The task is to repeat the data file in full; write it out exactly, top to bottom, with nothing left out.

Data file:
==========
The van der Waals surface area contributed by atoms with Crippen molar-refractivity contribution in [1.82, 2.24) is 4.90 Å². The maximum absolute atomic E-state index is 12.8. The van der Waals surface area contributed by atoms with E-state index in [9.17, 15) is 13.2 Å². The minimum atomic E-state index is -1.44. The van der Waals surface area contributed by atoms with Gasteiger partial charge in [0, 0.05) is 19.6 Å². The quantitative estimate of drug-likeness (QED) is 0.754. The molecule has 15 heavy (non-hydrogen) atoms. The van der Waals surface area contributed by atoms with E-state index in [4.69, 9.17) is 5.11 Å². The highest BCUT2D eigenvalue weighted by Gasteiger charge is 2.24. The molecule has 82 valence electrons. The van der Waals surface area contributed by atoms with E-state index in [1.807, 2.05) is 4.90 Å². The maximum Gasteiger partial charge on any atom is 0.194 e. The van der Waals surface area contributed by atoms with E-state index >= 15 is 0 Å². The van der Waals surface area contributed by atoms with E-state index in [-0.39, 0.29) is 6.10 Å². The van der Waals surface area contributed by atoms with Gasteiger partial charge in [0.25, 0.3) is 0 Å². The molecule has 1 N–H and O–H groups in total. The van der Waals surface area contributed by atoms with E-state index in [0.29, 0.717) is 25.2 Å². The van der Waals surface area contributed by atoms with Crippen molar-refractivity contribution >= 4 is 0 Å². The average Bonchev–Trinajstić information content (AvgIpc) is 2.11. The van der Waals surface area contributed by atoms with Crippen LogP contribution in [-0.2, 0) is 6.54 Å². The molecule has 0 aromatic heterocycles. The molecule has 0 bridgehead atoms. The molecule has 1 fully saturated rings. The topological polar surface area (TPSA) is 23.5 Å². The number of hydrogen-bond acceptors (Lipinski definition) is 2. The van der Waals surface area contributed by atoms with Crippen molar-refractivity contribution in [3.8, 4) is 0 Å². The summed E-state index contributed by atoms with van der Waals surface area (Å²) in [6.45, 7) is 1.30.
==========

The van der Waals surface area contributed by atoms with Crippen molar-refractivity contribution in [1.82, 2.24) is 4.90 Å². The maximum absolute atomic E-state index is 12.8. The van der Waals surface area contributed by atoms with E-state index in [9.17, 15) is 13.2 Å². The minimum atomic E-state index is -1.44. The van der Waals surface area contributed by atoms with Gasteiger partial charge in [0, 0.05) is 19.6 Å². The quantitative estimate of drug-likeness (QED) is 0.754. The molecule has 15 heavy (non-hydrogen) atoms. The van der Waals surface area contributed by atoms with E-state index in [4.69, 9.17) is 5.11 Å². The highest BCUT2D eigenvalue weighted by Gasteiger charge is 2.24. The molecule has 82 valence electrons. The van der Waals surface area contributed by atoms with E-state index in [1.807, 2.05) is 4.90 Å². The maximum Gasteiger partial charge on any atom is 0.194 e. The van der Waals surface area contributed by atoms with E-state index >= 15 is 0 Å². The van der Waals surface area contributed by atoms with E-state index in [-0.39, 0.29) is 6.10 Å². The van der Waals surface area contributed by atoms with Gasteiger partial charge in [0.25, 0.3) is 0 Å². The molecule has 1 N–H and O–H groups in total. The van der Waals surface area contributed by atoms with E-state index in [0.29, 0.717) is 25.2 Å². The van der Waals surface area contributed by atoms with Crippen molar-refractivity contribution >= 4 is 0 Å². The average Bonchev–Trinajstić information content (AvgIpc) is 2.11. The van der Waals surface area contributed by atoms with Crippen LogP contribution in [-0.2, 0) is 6.54 Å². The molecule has 0 aromatic heterocycles. The molecule has 0 bridgehead atoms. The molecule has 1 fully saturated rings. The topological polar surface area (TPSA) is 23.5 Å². The number of hydrogen-bond acceptors (Lipinski definition) is 2. The van der Waals surface area contributed by atoms with Crippen molar-refractivity contribution in [3.8, 4) is 0 Å². The summed E-state index contributed by atoms with van der Waals surface area (Å²) in [6.45, 7) is 1.30.